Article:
The Eastern subterranean termite is responsible for an estimated $2 billion spent annually. The wood-consuming termites nest underground but have an extensive foraging system which they use to locate cellulose materials above ground and in the soil. These termites readily construct galleries in soil and wood. When moving, termites build earthen runways (shelter tubes) using soil to hide from predators, light and the drying effects of air.
Evidence of termites may include shelter tubes, damaged wood or winged swarmers. These typically emerge for a nuptial flight in early spring, mate and then drop their wings. Flying ants are sometimes mistaken for this termite class, but some simple observations will help make the correct identification. Preventative measures should be used to reduce the likelihood of problems with subterranean termites. It is extremely important to eliminate any soil contact with structural timbers, form boards or other wood. Also, remove all wooden debris (stumps, scrap wood, cardboard boxes, newspapers, fire wood) under or around building. Correct any moisture problems associated with the structure, particularly with siding or foundation. Grade the soil away from the structure and do not use wood chips or mulch near the foundation. All you are doing is ringing the dinner bell for termites.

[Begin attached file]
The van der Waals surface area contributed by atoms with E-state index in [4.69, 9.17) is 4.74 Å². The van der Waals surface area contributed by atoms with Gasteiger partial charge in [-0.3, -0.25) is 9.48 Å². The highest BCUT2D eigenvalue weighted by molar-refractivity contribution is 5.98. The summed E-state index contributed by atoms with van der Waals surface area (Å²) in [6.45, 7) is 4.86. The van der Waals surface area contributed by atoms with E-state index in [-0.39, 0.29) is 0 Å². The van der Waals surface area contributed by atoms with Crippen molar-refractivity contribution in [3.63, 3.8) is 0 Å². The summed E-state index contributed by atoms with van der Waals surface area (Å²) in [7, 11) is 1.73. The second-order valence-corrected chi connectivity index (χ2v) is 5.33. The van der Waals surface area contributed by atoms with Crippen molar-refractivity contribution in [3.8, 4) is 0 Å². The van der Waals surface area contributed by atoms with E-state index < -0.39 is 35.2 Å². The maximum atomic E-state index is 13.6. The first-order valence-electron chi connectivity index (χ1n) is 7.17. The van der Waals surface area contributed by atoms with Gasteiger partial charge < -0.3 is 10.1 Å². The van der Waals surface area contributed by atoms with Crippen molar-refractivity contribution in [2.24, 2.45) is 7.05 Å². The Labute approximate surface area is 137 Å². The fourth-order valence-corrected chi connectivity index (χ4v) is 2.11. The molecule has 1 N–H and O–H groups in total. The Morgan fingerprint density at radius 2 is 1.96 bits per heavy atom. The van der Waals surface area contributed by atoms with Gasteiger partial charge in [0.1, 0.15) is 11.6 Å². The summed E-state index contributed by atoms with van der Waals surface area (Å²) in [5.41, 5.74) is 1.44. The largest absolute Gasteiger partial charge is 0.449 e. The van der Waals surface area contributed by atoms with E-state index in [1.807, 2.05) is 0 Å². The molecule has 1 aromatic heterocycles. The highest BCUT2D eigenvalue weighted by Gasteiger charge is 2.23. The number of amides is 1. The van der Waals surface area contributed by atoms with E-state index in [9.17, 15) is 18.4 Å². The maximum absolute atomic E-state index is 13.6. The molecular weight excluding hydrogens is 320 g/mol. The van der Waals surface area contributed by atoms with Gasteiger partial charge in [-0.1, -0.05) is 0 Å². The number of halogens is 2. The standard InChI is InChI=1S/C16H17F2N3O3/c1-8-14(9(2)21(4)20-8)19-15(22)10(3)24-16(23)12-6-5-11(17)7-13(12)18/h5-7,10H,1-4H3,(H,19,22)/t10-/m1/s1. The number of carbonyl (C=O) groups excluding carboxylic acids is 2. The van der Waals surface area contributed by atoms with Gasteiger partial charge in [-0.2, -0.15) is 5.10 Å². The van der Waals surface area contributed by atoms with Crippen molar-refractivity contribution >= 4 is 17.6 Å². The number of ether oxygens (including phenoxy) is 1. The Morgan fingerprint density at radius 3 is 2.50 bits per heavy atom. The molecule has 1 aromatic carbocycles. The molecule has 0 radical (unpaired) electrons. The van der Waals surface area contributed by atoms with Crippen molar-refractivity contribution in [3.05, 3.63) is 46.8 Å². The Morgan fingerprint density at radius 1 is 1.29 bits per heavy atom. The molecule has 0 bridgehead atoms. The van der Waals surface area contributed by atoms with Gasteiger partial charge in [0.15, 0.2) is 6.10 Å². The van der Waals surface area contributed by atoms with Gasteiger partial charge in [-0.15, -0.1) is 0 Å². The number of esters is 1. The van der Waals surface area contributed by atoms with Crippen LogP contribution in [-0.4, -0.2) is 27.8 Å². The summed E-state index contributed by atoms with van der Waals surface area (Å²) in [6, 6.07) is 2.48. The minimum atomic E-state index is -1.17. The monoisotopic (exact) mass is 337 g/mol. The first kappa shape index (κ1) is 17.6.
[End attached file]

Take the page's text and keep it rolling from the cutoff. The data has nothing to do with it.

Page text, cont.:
If you think you have termites, call TEAM now and our service professionals will perform a free inspection. If you see any insects, save them on a piece of tape or in a plastic baggie for us to identify them.